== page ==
Lance was an adventurous kid growing up. We always lived in neighborhoods that were like the ones we grew up in. By the time a kid was old enough to ride a bike, they had the freedom to explore in a range of distance from the house determined by their age and how busy the nearby streets were. Lance traveled around exploring and making friends. Once, he came home to tell us that a guy down the street had a big alligator in his yard. He was very excited and said the guy wanted us to give him permission to look at it. We were skeptical about the details and actually how big this alligator could be. Butch and I went down the street with him and sure enough, the guy had an alligator that was maybe 5 feet long from nose to tail! He said his son ordered it from a comic book ad years ago and unlike many families they kept it. The thing looked vicious and definitely unfriendly. It hissed at us in a really scary way. The owner told Lance never to come into his yard or near the pen by himself. We firmly reinforced this warning ourselves! Overall, I think that kind of freedom and opportunity for kids to explore and ultimately make decisions and solve problems on their own is a good thing. Today’s kids have more organized play and activities.
We had very little money when we were first married so one thing we could do as a family for fun was camping. Butch had been a Boy Scout and had lots of outdoor camping skills. I had virtually none so camping was an adventure for me too. We got a tent and various camping equipment for ourselves or as gifts from our families. We took the kids camping when they were still babies and continued camping experiences through their teen years. Camping was an opportunity to explore woods, river banks, lakes, campfires, and various Iowa parks. The kids played in the dirt and mud and learned an appreciation of nature’s plants, animals, and vistas. We loved camp cooking and of course s’mores. Lance loved camping and continued to camp throughout his life. I believe a relationship with nature is essential for happiness and mental health, Often, at bedtime when he was a little boy, he would try to delay sleeping by asking us to talk for a little while before lights out. When we would ask what he wanted to talk about, he would often say, “Let’s talk about camping.”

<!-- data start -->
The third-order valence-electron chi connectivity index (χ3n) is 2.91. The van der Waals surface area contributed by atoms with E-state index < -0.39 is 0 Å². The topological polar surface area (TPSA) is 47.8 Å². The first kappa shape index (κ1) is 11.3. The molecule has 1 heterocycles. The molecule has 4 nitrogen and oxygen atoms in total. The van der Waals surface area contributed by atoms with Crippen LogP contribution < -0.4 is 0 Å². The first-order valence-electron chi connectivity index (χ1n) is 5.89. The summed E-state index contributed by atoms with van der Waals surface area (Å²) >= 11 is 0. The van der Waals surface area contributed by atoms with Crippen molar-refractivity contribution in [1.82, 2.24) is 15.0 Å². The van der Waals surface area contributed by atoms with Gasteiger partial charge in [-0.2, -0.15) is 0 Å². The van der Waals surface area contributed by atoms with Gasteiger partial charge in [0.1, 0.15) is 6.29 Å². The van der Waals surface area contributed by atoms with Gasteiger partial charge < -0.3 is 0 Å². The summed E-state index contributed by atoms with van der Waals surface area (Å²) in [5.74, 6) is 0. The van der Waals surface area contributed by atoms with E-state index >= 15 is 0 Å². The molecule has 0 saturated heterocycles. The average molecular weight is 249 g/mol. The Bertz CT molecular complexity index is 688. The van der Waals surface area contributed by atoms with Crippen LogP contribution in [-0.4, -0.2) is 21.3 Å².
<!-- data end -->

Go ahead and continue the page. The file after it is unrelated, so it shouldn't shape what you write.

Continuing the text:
One of the delights of being a parent is the relationships they developed with their friends. These usually reach their peak in the junior high and high school years. Personalities are well developed by then and though teens can be monumentally trying at times, they are also funny, charming, and full of life. Lance had a posse of friends that changed over time but there was a core of good friends that hung out at our house, Doug Beach, Bob Ross, John Abraham, Tim Martinec, Anthony Molden and others who shifted in and out of the group. Often, I was the driver who ferried kids to and from school and scout activities. Once, I was driving a group of guys all crowded into the back seat of the car. At those times it was like I wasn’t there and the guys talked as if no adult was listening…a good way to learn about your kids and their friends. Someone, out of the blue asked, “What’s your favorite torture?” I was amazed that they each had one! Each described his favorite with more gruesome details trying to top the others. Certainly a conversation a carload of girls would never have!